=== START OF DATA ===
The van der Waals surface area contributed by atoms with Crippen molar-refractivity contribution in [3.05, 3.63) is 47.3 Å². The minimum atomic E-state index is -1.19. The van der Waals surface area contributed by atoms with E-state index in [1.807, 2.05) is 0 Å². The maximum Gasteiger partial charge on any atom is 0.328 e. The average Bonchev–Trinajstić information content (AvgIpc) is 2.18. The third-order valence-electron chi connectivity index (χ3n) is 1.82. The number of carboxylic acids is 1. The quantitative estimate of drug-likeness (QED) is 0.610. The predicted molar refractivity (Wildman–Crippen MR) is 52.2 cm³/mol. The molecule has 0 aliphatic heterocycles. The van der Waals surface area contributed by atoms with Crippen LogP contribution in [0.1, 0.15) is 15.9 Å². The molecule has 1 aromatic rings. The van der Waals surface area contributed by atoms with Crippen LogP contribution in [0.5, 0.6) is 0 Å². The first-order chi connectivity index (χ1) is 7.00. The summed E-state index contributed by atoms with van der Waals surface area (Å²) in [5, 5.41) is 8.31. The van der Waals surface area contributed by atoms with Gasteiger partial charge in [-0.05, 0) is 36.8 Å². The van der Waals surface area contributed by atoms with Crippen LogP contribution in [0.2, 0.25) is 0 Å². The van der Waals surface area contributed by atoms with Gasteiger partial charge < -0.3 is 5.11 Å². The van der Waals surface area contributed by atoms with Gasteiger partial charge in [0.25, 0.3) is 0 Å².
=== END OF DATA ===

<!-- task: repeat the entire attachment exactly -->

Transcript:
The van der Waals surface area contributed by atoms with Crippen molar-refractivity contribution in [3.05, 3.63) is 47.3 Å². The minimum atomic E-state index is -1.19. The van der Waals surface area contributed by atoms with E-state index in [1.807, 2.05) is 0 Å². The maximum Gasteiger partial charge on any atom is 0.328 e. The average Bonchev–Trinajstić information content (AvgIpc) is 2.18. The third-order valence-electron chi connectivity index (χ3n) is 1.82. The number of carboxylic acids is 1. The quantitative estimate of drug-likeness (QED) is 0.610. The predicted molar refractivity (Wildman–Crippen MR) is 52.2 cm³/mol. The molecule has 0 aliphatic heterocycles. The van der Waals surface area contributed by atoms with Crippen LogP contribution in [0.1, 0.15) is 15.9 Å². The molecule has 1 aromatic rings. The van der Waals surface area contributed by atoms with Crippen LogP contribution in [0.5, 0.6) is 0 Å². The first-order chi connectivity index (χ1) is 7.00. The summed E-state index contributed by atoms with van der Waals surface area (Å²) in [5, 5.41) is 8.31. The van der Waals surface area contributed by atoms with Gasteiger partial charge in [-0.05, 0) is 36.8 Å². The van der Waals surface area contributed by atoms with Crippen LogP contribution in [0.2, 0.25) is 0 Å². The van der Waals surface area contributed by atoms with Gasteiger partial charge < -0.3 is 5.11 Å². The van der Waals surface area contributed by atoms with Gasteiger partial charge in [0.25, 0.3) is 0 Å².